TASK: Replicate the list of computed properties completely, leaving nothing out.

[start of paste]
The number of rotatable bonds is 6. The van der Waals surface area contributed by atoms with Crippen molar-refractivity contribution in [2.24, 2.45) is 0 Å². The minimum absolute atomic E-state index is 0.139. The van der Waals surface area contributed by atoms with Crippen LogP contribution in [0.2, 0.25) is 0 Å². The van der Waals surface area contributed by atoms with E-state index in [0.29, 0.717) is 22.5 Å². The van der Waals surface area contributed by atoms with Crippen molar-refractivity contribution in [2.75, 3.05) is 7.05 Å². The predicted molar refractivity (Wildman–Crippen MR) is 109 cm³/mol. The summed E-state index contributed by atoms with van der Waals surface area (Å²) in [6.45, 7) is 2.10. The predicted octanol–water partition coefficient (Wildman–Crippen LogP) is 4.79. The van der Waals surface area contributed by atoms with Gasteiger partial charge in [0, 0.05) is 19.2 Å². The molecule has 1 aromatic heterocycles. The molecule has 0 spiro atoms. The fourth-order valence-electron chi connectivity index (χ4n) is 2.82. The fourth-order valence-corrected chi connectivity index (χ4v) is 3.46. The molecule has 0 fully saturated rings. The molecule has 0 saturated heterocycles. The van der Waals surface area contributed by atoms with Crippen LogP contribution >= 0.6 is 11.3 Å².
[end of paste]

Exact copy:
The number of rotatable bonds is 6. The van der Waals surface area contributed by atoms with Crippen molar-refractivity contribution in [2.24, 2.45) is 0 Å². The minimum absolute atomic E-state index is 0.139. The van der Waals surface area contributed by atoms with Crippen LogP contribution in [0.2, 0.25) is 0 Å². The van der Waals surface area contributed by atoms with E-state index in [0.29, 0.717) is 22.5 Å². The van der Waals surface area contributed by atoms with Crippen molar-refractivity contribution in [2.75, 3.05) is 7.05 Å². The predicted molar refractivity (Wildman–Crippen MR) is 109 cm³/mol. The summed E-state index contributed by atoms with van der Waals surface area (Å²) in [6.45, 7) is 2.10. The predicted octanol–water partition coefficient (Wildman–Crippen LogP) is 4.79. The van der Waals surface area contributed by atoms with Gasteiger partial charge in [0, 0.05) is 19.2 Å². The molecule has 1 aromatic heterocycles. The molecule has 0 spiro atoms. The fourth-order valence-electron chi connectivity index (χ4n) is 2.82. The fourth-order valence-corrected chi connectivity index (χ4v) is 3.46. The molecule has 0 fully saturated rings. The molecule has 0 saturated heterocycles. The van der Waals surface area contributed by atoms with Crippen LogP contribution >= 0.6 is 11.3 Å².